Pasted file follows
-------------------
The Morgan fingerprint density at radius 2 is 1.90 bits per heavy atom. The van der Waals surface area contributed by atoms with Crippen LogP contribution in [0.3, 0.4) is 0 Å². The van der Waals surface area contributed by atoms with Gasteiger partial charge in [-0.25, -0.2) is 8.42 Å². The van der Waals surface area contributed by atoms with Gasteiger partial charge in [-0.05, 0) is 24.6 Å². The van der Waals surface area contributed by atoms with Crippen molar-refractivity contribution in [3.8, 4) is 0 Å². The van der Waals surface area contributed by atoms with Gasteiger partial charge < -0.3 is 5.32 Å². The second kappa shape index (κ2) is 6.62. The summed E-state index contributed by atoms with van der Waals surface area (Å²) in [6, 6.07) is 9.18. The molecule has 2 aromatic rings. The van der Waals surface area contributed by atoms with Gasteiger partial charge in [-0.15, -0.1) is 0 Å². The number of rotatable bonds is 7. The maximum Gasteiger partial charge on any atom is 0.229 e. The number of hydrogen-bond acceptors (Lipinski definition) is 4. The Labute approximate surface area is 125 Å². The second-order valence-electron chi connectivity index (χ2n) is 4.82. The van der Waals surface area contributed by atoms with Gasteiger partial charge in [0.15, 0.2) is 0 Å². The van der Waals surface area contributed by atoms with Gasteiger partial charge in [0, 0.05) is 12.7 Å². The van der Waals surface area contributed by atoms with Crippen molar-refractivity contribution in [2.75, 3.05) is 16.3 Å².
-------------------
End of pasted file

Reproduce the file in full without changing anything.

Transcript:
The Morgan fingerprint density at radius 2 is 1.90 bits per heavy atom. The van der Waals surface area contributed by atoms with Crippen LogP contribution in [0.3, 0.4) is 0 Å². The van der Waals surface area contributed by atoms with Gasteiger partial charge in [-0.25, -0.2) is 8.42 Å². The van der Waals surface area contributed by atoms with Gasteiger partial charge in [-0.05, 0) is 24.6 Å². The van der Waals surface area contributed by atoms with Crippen molar-refractivity contribution in [3.8, 4) is 0 Å². The van der Waals surface area contributed by atoms with Gasteiger partial charge < -0.3 is 5.32 Å². The second kappa shape index (κ2) is 6.62. The summed E-state index contributed by atoms with van der Waals surface area (Å²) in [6, 6.07) is 9.18. The molecule has 2 aromatic rings. The van der Waals surface area contributed by atoms with Gasteiger partial charge in [-0.15, -0.1) is 0 Å². The number of rotatable bonds is 7. The maximum Gasteiger partial charge on any atom is 0.229 e. The number of hydrogen-bond acceptors (Lipinski definition) is 4. The Labute approximate surface area is 125 Å². The second-order valence-electron chi connectivity index (χ2n) is 4.82. The van der Waals surface area contributed by atoms with Gasteiger partial charge in [0.15, 0.2) is 0 Å². The van der Waals surface area contributed by atoms with Gasteiger partial charge in [0, 0.05) is 12.7 Å². The van der Waals surface area contributed by atoms with Crippen molar-refractivity contribution in [2.75, 3.05) is 16.3 Å².